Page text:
Pam Smith was one of the five board members who decided to cover up crimes at Castle Park Elementary and CVESD, causing $100,000s of taxpayers dollars to be spent for the purpose of obstructing justice, and an elementary school to fall apart, with plunging test scores, a PTA embezzlement, and the best and brightest teachers and principal driven away.

Is secrecy buying these girls a better life?

A cop says this about a Los Angeles sorority: ""I've had an easier time infiltrating street gangs than penetrating this organization."

Sandy Banks of the Los Angeles Times reports on a lawsuit regarding two girls, Kristin High and Kenitha Saafir who died during a sorority hazing for Cal State Los Angeles. Banks' reporting is all the more interesting because she reveals that she is glad she pledged a sorority and went through hazing when she was in college.

Kristin's mother told Banks, "Kristin was always a type-A daughter. Super student, athlete, campus leader, mother of a 2-year-old son. Joining Alpha Kappa Alpha was something she had always wanted.

The reporter continues:
"But [Kristin's] mother said the weeks-long process of pledging was more grueling than Kristin had imagined. She'd straggle home late at night, exhausted and edgy. She wouldn't talk about what was going on. "I didn't worry as much as I should," Strong-Fargas said this week. "There were things I missed, because I trusted her. Kristin was always on top of things."

"According to her family's lawsuit, Kristin, Kenitha and two other pledges were worked nightly to exhaustion, in sessions that often lasted until 1 or 2 a.m.

"The night they died, the lawsuit claims, they'd spent hours at the beach doing calisthenics before they were ordered to walk backward into the ocean. A wave hit Kenitha and knocked her down. Kristin knew Kenitha couldn't swim, so she went in after her. Both were dragged by high waves under the water, the lawsuit alleges.

"That is what Kristin's mother believes, based on witness accounts collected by the family's private investigator, Robert Freeman.

"She doesn't know for sure because the two pledges who survived won't talk to her.

"The next day, when the young women brought Kristin's car home, her mother said Kristin's pledge journal was missing and numbers had been deleted from her cellphone. "They wanted to just drop the keys and run," Strong-Fargas said when I interviewed her this week at the small Christian school she runs in South Los Angeles.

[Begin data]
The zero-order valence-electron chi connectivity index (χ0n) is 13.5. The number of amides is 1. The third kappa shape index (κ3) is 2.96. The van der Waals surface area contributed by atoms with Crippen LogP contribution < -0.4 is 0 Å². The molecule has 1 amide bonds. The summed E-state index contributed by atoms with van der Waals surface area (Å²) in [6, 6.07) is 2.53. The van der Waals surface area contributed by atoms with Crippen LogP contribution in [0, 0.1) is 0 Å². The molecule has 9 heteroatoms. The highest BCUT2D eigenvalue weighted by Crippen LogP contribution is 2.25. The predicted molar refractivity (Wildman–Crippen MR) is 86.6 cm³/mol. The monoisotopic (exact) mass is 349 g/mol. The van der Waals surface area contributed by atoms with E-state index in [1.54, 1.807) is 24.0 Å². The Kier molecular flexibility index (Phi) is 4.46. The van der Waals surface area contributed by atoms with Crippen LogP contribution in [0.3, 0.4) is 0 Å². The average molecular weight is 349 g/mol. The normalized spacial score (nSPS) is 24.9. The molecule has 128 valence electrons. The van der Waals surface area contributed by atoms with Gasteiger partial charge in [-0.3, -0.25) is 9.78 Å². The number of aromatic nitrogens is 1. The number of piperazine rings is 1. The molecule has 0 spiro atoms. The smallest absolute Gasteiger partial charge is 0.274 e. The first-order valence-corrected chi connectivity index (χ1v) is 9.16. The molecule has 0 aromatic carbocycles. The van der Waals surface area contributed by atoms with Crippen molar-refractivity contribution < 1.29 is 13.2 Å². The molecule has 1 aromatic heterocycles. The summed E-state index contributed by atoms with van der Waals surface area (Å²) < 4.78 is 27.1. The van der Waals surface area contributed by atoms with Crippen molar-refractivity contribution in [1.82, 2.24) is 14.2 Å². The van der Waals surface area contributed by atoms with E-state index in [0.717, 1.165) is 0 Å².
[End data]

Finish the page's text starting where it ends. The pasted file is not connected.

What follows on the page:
""These were girls who had spent hours at our home, who had eaten with my family, played with Kristin's son. They were the only ones who could tell me what happened to my daughter. And they couldn't even look at me in my face.""

"...According to those who track hazing injuries, more than 80 pledges have been killed or injured around the country in the last 15 years during rites that involve binge drinking, beatings or extreme physical exertion. But the deaths of Kristin and Kenitha had special resonance among Greek-letter organizations. "Their deaths were like 9/11 for fraternities and sororities," said Lawrence Ross Jr., the author of a book on black Greek organizations and an anti-hazing lecturer on campuses. "It forced a lot of people out of denial."

"As a reporter, I covered the story when they died. I suspected from the first bare-bones account that this was no simple jaunt on the beach. Because when I was a college student, I pledged a sorority.

"The insults, the paddling, the forced exercise routines that I endured went beyond humiliating and veered perilously close to dangerous. But I didn't balk.

"Then, I believed the party line: Surviving brutality was a badge of honor, keeping secrets a measure of loyalty. Now, I'm not so sure.

"I've always been glad that I pledged and proud I made it through. As difficult as it sometimes was, the process gave me confidence, and taught me to draw on an inner strength that's served me well in adulthood.

"But then I made it out alive.

"Now, 35 years down the line, I'm no longer courting the respect of would-be sorority sisters. I'm a mother with a daughter in college. And I'm wondering what secrets I'll be willing to share if she comes to me one day and says, "Mom, I'm thinking of pledging a sorority.""

Full article:,1,36756.column?coll=la-headlines-california&ctrack=1&cset=true

Here is a link to the attorneys who represented Kristin's family:

Tuesday, September 11, 2007

Sometimes life is better without development